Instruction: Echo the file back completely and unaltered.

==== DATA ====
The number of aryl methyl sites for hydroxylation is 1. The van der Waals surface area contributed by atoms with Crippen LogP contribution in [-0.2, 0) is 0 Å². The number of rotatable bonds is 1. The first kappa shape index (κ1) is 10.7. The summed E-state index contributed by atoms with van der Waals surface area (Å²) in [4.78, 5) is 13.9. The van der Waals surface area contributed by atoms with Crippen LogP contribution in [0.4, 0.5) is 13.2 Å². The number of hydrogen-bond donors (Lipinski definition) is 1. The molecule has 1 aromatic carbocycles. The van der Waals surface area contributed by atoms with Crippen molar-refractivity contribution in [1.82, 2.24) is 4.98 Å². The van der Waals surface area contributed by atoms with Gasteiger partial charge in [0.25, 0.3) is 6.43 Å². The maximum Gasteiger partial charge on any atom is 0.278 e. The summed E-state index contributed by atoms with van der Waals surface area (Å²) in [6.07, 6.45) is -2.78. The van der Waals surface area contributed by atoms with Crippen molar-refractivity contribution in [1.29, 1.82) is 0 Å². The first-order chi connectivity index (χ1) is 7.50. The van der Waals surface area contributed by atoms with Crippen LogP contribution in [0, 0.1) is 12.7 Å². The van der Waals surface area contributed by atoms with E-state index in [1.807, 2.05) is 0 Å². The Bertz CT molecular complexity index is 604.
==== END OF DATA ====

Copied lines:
The number of aryl methyl sites for hydroxylation is 1. The van der Waals surface area contributed by atoms with Crippen LogP contribution in [-0.2, 0) is 0 Å². The number of rotatable bonds is 1. The first kappa shape index (κ1) is 10.7. The summed E-state index contributed by atoms with van der Waals surface area (Å²) in [4.78, 5) is 13.9. The van der Waals surface area contributed by atoms with Crippen LogP contribution in [0.4, 0.5) is 13.2 Å². The number of hydrogen-bond donors (Lipinski definition) is 1. The molecule has 1 aromatic carbocycles. The van der Waals surface area contributed by atoms with Crippen molar-refractivity contribution in [1.82, 2.24) is 4.98 Å². The van der Waals surface area contributed by atoms with Gasteiger partial charge in [0.25, 0.3) is 6.43 Å². The maximum Gasteiger partial charge on any atom is 0.278 e. The summed E-state index contributed by atoms with van der Waals surface area (Å²) in [6.07, 6.45) is -2.78. The van der Waals surface area contributed by atoms with Crippen molar-refractivity contribution in [1.29, 1.82) is 0 Å². The first-order chi connectivity index (χ1) is 7.50. The van der Waals surface area contributed by atoms with Crippen LogP contribution in [0, 0.1) is 12.7 Å². The van der Waals surface area contributed by atoms with E-state index in [1.807, 2.05) is 0 Å². The Bertz CT molecular complexity index is 604.